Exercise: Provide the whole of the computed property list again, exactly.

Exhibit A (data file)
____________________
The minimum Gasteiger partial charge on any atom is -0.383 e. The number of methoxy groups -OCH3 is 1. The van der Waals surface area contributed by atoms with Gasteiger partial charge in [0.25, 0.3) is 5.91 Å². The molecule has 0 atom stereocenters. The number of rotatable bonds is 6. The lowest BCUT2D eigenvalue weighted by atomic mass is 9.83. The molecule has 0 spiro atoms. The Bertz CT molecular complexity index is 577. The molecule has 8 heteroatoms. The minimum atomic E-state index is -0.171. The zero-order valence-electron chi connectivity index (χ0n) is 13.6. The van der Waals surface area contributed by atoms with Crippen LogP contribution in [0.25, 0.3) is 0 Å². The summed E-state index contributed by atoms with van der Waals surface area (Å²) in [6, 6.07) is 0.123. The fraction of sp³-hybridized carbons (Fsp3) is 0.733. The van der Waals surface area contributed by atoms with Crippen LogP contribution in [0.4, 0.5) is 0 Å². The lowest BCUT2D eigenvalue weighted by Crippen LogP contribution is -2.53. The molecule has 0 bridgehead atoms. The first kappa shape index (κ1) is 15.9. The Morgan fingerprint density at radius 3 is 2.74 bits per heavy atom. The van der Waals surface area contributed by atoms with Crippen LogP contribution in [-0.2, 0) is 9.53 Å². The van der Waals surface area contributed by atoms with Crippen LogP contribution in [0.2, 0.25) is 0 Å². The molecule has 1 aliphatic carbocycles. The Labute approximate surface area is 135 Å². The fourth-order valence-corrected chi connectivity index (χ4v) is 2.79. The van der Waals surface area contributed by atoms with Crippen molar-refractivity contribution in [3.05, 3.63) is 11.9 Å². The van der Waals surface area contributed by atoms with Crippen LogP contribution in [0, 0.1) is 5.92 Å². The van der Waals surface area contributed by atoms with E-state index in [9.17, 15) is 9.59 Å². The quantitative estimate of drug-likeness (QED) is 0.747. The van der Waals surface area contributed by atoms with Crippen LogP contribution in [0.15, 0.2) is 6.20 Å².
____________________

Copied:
The minimum Gasteiger partial charge on any atom is -0.383 e. The number of methoxy groups -OCH3 is 1. The van der Waals surface area contributed by atoms with Gasteiger partial charge in [0.25, 0.3) is 5.91 Å². The molecule has 0 atom stereocenters. The number of rotatable bonds is 6. The lowest BCUT2D eigenvalue weighted by atomic mass is 9.83. The molecule has 0 spiro atoms. The Bertz CT molecular complexity index is 577. The molecule has 8 heteroatoms. The minimum atomic E-state index is -0.171. The zero-order valence-electron chi connectivity index (χ0n) is 13.6. The van der Waals surface area contributed by atoms with Crippen LogP contribution in [0.25, 0.3) is 0 Å². The summed E-state index contributed by atoms with van der Waals surface area (Å²) in [6, 6.07) is 0.123. The fraction of sp³-hybridized carbons (Fsp3) is 0.733. The van der Waals surface area contributed by atoms with Crippen LogP contribution in [0.4, 0.5) is 0 Å². The lowest BCUT2D eigenvalue weighted by Crippen LogP contribution is -2.53. The molecule has 0 bridgehead atoms. The first kappa shape index (κ1) is 15.9. The Morgan fingerprint density at radius 3 is 2.74 bits per heavy atom. The van der Waals surface area contributed by atoms with Crippen LogP contribution in [-0.2, 0) is 9.53 Å². The van der Waals surface area contributed by atoms with Crippen LogP contribution in [0.2, 0.25) is 0 Å². The molecule has 1 aliphatic carbocycles. The Labute approximate surface area is 135 Å². The fourth-order valence-corrected chi connectivity index (χ4v) is 2.79. The van der Waals surface area contributed by atoms with Crippen molar-refractivity contribution in [3.05, 3.63) is 11.9 Å². The van der Waals surface area contributed by atoms with Crippen LogP contribution in [0, 0.1) is 5.92 Å². The van der Waals surface area contributed by atoms with E-state index in [9.17, 15) is 9.59 Å². The quantitative estimate of drug-likeness (QED) is 0.747. The van der Waals surface area contributed by atoms with Crippen LogP contribution in [0.15, 0.2) is 6.20 Å².